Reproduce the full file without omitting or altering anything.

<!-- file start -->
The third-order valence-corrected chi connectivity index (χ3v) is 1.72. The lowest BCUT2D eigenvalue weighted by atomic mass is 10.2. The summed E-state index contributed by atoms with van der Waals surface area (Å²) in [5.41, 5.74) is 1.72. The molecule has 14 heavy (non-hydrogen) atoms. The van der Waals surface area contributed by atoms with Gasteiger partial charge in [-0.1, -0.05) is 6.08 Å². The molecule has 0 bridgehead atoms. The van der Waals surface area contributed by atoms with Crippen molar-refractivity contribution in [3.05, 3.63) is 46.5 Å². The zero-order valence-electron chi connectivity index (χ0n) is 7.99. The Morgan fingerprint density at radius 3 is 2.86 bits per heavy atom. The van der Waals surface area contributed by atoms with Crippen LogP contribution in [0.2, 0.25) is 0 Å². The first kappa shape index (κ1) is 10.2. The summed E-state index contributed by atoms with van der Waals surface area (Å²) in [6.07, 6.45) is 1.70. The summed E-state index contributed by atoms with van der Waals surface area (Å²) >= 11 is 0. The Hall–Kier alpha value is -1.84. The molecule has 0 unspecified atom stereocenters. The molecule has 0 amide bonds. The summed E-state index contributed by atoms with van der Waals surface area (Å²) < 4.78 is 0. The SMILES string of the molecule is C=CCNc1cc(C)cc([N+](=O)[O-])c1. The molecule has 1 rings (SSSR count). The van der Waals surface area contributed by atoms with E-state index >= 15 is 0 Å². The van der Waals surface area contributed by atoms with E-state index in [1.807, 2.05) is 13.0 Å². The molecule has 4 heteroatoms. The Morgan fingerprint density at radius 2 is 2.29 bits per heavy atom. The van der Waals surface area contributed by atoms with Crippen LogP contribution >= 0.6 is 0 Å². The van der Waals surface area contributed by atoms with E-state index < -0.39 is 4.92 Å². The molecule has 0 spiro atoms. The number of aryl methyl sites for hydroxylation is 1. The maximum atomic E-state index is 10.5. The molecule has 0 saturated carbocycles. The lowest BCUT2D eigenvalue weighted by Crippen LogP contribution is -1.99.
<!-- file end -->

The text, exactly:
The third-order valence-corrected chi connectivity index (χ3v) is 1.72. The lowest BCUT2D eigenvalue weighted by atomic mass is 10.2. The summed E-state index contributed by atoms with van der Waals surface area (Å²) in [5.41, 5.74) is 1.72. The molecule has 14 heavy (non-hydrogen) atoms. The van der Waals surface area contributed by atoms with Gasteiger partial charge in [-0.1, -0.05) is 6.08 Å². The molecule has 0 bridgehead atoms. The van der Waals surface area contributed by atoms with Crippen molar-refractivity contribution in [3.05, 3.63) is 46.5 Å². The zero-order valence-electron chi connectivity index (χ0n) is 7.99. The Morgan fingerprint density at radius 3 is 2.86 bits per heavy atom. The van der Waals surface area contributed by atoms with Crippen LogP contribution in [0.2, 0.25) is 0 Å². The first kappa shape index (κ1) is 10.2. The summed E-state index contributed by atoms with van der Waals surface area (Å²) in [6.07, 6.45) is 1.70. The summed E-state index contributed by atoms with van der Waals surface area (Å²) >= 11 is 0. The Hall–Kier alpha value is -1.84. The molecule has 0 unspecified atom stereocenters. The molecule has 0 amide bonds. The summed E-state index contributed by atoms with van der Waals surface area (Å²) < 4.78 is 0. The SMILES string of the molecule is C=CCNc1cc(C)cc([N+](=O)[O-])c1. The molecule has 1 rings (SSSR count). The van der Waals surface area contributed by atoms with E-state index >= 15 is 0 Å². The van der Waals surface area contributed by atoms with E-state index in [1.807, 2.05) is 13.0 Å². The molecule has 4 heteroatoms. The Morgan fingerprint density at radius 2 is 2.29 bits per heavy atom. The van der Waals surface area contributed by atoms with Crippen LogP contribution >= 0.6 is 0 Å². The van der Waals surface area contributed by atoms with E-state index < -0.39 is 4.92 Å². The molecule has 0 spiro atoms. The number of aryl methyl sites for hydroxylation is 1. The maximum atomic E-state index is 10.5. The molecule has 0 saturated carbocycles. The lowest BCUT2D eigenvalue weighted by Crippen LogP contribution is -1.99.